Arrested South Carolina lawyer adds to trial with other problems
The arrest sets up a spate of other problems for Mr. Murdoff, the heir to a vast legal empire in South Carolina. Last month, he was charged with attempting to arrange his murder by hiring an accomplice to shoot him over Labor Day weekend. His lawyers said the effort was driven by his addiction, which spiraled out of control after the unsolved murder of his wife Maggie and son Paul at the family’s hunting estate in southeastern South Carolina on June 7.
State investigators have also launched an investigation into two other suspicious deaths, those of longtime housekeeper Gloria Satterfield in 2018 and Stephen Smith, a classmate of the Murdoff sons, in 2015. Mr Murdoff was already under scrutiny for his role. The death of Mallory Beach, who died in 2019 after a boat operated by Paul Murdog collided with a bridge.
SLED chief Mark Keel said the arrests are “only one more step in the long process of justice for the many victims in these investigations … We are committed to following the facts where they can take us and until justice is served.” We won’t stop.”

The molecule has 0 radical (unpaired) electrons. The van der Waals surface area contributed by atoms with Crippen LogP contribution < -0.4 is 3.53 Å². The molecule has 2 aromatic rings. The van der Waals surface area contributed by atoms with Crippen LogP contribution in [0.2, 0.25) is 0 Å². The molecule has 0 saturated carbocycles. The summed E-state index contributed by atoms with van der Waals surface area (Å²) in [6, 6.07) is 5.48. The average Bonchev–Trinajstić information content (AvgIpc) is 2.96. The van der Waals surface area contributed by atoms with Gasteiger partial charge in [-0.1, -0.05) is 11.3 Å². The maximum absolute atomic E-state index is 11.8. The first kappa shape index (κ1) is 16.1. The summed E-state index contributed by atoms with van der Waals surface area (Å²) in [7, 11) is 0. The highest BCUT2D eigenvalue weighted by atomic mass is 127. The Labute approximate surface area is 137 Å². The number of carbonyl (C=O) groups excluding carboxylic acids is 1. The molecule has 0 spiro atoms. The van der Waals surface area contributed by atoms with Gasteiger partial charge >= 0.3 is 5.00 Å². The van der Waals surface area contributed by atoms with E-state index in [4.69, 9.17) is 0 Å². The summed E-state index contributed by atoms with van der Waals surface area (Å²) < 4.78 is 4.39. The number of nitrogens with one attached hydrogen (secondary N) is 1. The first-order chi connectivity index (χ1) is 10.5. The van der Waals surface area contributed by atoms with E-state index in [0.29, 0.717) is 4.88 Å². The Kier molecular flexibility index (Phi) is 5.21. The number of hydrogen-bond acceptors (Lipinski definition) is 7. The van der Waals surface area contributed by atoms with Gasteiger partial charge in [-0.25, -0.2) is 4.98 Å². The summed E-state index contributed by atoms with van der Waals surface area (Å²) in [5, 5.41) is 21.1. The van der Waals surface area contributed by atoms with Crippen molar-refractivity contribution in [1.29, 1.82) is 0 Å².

Mr Murdoff is being held at a Florida corrections facility while he awaits a hearing on his extradition to South Carolina. In a statement, Mr Murdaugh’s attorneys Dick Harpootlian and Jim Griffin said they expect SLED officers to take him to Beaufort, S.C., where he will appear before a judge for a bond hearing on Friday.
“Alex intends to cooperate fully with this investigation as he has an investigation into the murders of his wife and son,” his lawyers said. “He deeply regrets that his actions have distracted from efforts to solve his murders.”
Lawyers have previously said Mr Murdoff has been under treatment for his long-running addiction to opioids since early September.
Ms Satterfield’s sons recently sued Murdoff, saying they had entered into a wrongful-death settlement of a $4.3 million insurance settlement following his death in a trip-and-fall accident at the Murdoff home in February 2018. . In that lawsuit, Ms. Satterfield’s sons said they never received any money, “not a dime.”
Eric Bland, the attorney representing the Satterfield sons, said in a statement that his clients were devastated by the “betrayal of trust” they had known for decades. Mr Bland called the arrest “a very good start to holding everyone accountable” who either knowingly participated or violated their duties.
[email protected] . on Valerie Bourlin